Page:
The other option is to go down the installable software route. This can give you a more polished game, but development can be more complex because the end product is tied to specific target platforms (requiring a separate build for each). It’s also likely you’d be locked out of having a web based version for your website as well.

If you want to use a tablet you’d be limited to Android only, because iOS won’t easily let you circumvent Apple’s app store to install an app on a device.

Always Plan Well in Advance

I can’t stress this enough. The problem we see most often with any type of branded game is thinking about it far too late.

If you’re thinking of using a video game at an exhibition or trade show, you need to consider how you’re going to present it and plan for the hardware you’re going to need to run your game (as well as any associated build requirements for your stand).

It’s also going to be useful to the company producing your game to know the exact hardware spec you’ll be using at the event.

So ideally, I’d recommend you start thinking and planning all of this at least 3 months ahead of time. But the earlier you can, the easier and less stressful the whole process will be.

Always Test on the Actual Hardware

Don’t make the day of the exhibition the first time you set the game up, that’s asking for trouble. Always make sure you test on the hardware setup you’ll be using on the day, well in advance. The last thing you want is to be tearing your hair out, trying to figure out why you can’t get the game to work, as visitors are already coming through the doors.

It’s also worth mentioning that testing on A tablet or PC isn’t good enough. Make sure you test on THE exact setup you’ll be using. Otherwise any variation in operating system, hardware spec or installed application software are still unknown variables that could potentially cause issues.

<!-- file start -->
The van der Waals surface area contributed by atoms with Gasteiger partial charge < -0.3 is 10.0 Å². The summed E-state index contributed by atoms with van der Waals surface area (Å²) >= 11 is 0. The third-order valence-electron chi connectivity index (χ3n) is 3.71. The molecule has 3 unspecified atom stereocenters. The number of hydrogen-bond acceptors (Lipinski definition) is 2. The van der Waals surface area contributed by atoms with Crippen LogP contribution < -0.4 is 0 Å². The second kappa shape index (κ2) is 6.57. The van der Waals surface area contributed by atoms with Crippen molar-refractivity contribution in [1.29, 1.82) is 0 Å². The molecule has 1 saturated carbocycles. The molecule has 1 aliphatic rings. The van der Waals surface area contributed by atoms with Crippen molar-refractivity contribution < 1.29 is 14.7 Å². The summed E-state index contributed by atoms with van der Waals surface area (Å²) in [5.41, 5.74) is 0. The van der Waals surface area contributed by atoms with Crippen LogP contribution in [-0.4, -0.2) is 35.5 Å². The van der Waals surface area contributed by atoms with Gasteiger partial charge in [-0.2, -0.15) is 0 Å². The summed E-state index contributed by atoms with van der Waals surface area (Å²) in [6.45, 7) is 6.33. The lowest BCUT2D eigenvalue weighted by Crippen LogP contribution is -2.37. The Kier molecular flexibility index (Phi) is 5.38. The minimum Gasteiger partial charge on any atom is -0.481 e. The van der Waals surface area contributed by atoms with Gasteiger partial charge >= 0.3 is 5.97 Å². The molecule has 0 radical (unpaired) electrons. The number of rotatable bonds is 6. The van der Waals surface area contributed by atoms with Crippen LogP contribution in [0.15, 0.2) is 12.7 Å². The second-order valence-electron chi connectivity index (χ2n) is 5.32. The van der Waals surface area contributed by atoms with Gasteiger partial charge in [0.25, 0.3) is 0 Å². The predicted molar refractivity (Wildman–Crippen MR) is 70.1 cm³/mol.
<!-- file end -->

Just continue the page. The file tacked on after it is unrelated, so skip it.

If you get this all done and setup well in advance, it’ll make your setup on the day easy and stress free.

Competitions and Data Capture

Because of the way game scores are stored in a scoreboard making it open to cheating, we strongly advise clients not to run competitions based on game outcomes such as player scores.

If your game is only being played on your devices on your stand only, then to some degree it’s locked down in a controlled environment. Players don’t get access to the computer or device outside of the game, so this may somewhat mitigate the risk. But it’s best not to risk it.

There are some ways around this, if you want to collect data via your game, such as including a free prize draw entry form.

Visibility and Promotion

I’ve written about promoting a branded game and how it’s never a good idea to just expect people to magically find your game before. Although this doesn’t technically apply at an exhibition, physical location on your stand and the visibility that provides should be a primary consideration.

As with any piece of content, an exhibition game is there to increase engagement, get people staying on your stand for longer and hopefully generate buzz. However, most of this relies on getting those initial players to get the ball rolling. So maximising visibility and doing a bit of creative promotion at the venue, to help get the most out of your game, is essential.

It sound like a no-brainer, but hiding your game round a corner or behind another part of your stand is obviously going to affect how much your game gets played. Designing your stand so that your game gets good visibility to visitors walking by is essential.

Having your game running on a PC powered giant screen is going to get you the best visibility and interest in your game from passers by. However, I understand unless you have a big budget for a game and your stand, it’s probably not going to be feasible.

If you’re using smaller devices such as tablets, or a modestly sized screen attached to a PC, there are still ways you can maximise visibility. For instance, why not consider incorporating some prominent signage into your stand to highlight the game. Something as simple as a “Come Play Our Game” sign could make a massive difference.

The game can be a great promotional hook as well. So why not use it. If you’re speaking to visitors at the show, handing out flyers or even doing pre-exhibition “come see us at stand X” type promotions, why not leverage the game there. “Come play our game on stand X” certainly sounds a lot more inviting.

Unleash Your Creativity

Hopefully this has helped give you some ideas and point you in the right direction. What creative ideas can you think of to get the most out of your exhibition game?